Thursday Dec 12, 2013
Background: Holiday seasons bring added stress to the lives of many families. Occasionally, that stress ends in injury or death. Although the holidays may not have been the precipitating factor in the recent acts of violence, the juxtaposition certainly put a damper on feelings of joy and good will.
Gov. Cuomo and Mayor Bloomberg promise to toughen New York’s gun laws, which are already the toughest in the nation. As a result, the Empire Page would foster discussion of what should or should not be done in response to these events and to the use of guns by suicides, gangs and criminals.
Some have suggested a database of mental health patients is part of the solution, although such would not have prevented the tragedies in Newtown or Webster given that the guns used by Adam Lanza were legally purchased by his mother and a neighbor reportedly obtained the guns used by William Spengler in Webster New York.
The NRA has been lambasted in the media for suggesting that greater security in schools is called for, but even the ultra liberal Michael Moore admits that what stops a deranged person from killing more innocent victims is someone showing up with a gun.
To start the discussion, the Empire Page invited a number of people to comment on what should be done in NYS relative to gun control. If you would like us to consider publishing your ideas, please send them to email@example.com with your contact information. If you want to comment on one of the following statements, there is a comment form at the bottom of the page.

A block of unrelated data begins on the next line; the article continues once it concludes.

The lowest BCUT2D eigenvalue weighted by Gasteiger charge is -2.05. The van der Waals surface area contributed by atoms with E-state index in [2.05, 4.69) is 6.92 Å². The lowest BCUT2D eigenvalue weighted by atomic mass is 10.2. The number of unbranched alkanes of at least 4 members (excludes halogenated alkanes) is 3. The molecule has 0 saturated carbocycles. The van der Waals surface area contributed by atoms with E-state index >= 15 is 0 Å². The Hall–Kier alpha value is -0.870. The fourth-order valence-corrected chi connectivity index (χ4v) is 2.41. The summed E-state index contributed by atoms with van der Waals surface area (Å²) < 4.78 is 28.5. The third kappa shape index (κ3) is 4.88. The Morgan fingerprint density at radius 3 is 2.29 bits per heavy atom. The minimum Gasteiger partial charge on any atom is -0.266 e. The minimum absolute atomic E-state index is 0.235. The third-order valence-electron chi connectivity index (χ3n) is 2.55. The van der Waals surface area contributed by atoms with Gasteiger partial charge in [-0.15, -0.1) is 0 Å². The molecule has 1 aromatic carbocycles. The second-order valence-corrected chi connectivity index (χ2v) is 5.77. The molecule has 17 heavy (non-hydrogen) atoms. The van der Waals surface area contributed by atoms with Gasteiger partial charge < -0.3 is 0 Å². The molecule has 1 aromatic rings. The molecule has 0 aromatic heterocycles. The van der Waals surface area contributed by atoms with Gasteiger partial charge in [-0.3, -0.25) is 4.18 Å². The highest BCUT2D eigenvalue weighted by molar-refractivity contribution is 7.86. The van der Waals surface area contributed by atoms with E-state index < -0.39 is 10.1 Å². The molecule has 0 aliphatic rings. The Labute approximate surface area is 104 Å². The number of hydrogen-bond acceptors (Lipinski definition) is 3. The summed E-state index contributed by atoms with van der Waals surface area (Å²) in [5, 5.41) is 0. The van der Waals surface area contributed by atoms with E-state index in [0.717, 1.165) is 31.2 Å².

The following comments are published in the order received.
Richard Ottalagano, Supervisor, Fulton County:
As always, lawmakers overreact to any disaster with new laws that will be more cumbersome and unenforceable than the current unenforceable laws. Just look at Leander's Law as a prime example of this.
My feeling is that in New York more handgun training time be applied, and live firing under supervision be required. When I went to get the required training from a law enforcement officer for my pistol permit I was shocked to realize that I knew more about when and where to shoot than he did. (Clear fields of fire). My little bit of military training and my hunter safety course for the big game license had me prepared to use a handgun. Let's face it, most people buying a handgun are getting it for self defense. Would you like to be in a crowed situation with a well meaning licensed hand owner, with limited training, shooting at a crazed gunman? Look at the recent shootout in NY City, when not one round from the preps' gun was found in the nine people wounded, all were police rounds! Most people think that the weapon allegedly used in Newtown was an assault weapon. It wasn't. It was a Simi-automatic that looked like a M-16. I agree assault weapons should be only in the hands of the police and military, and magazine size restricted to ten rounds.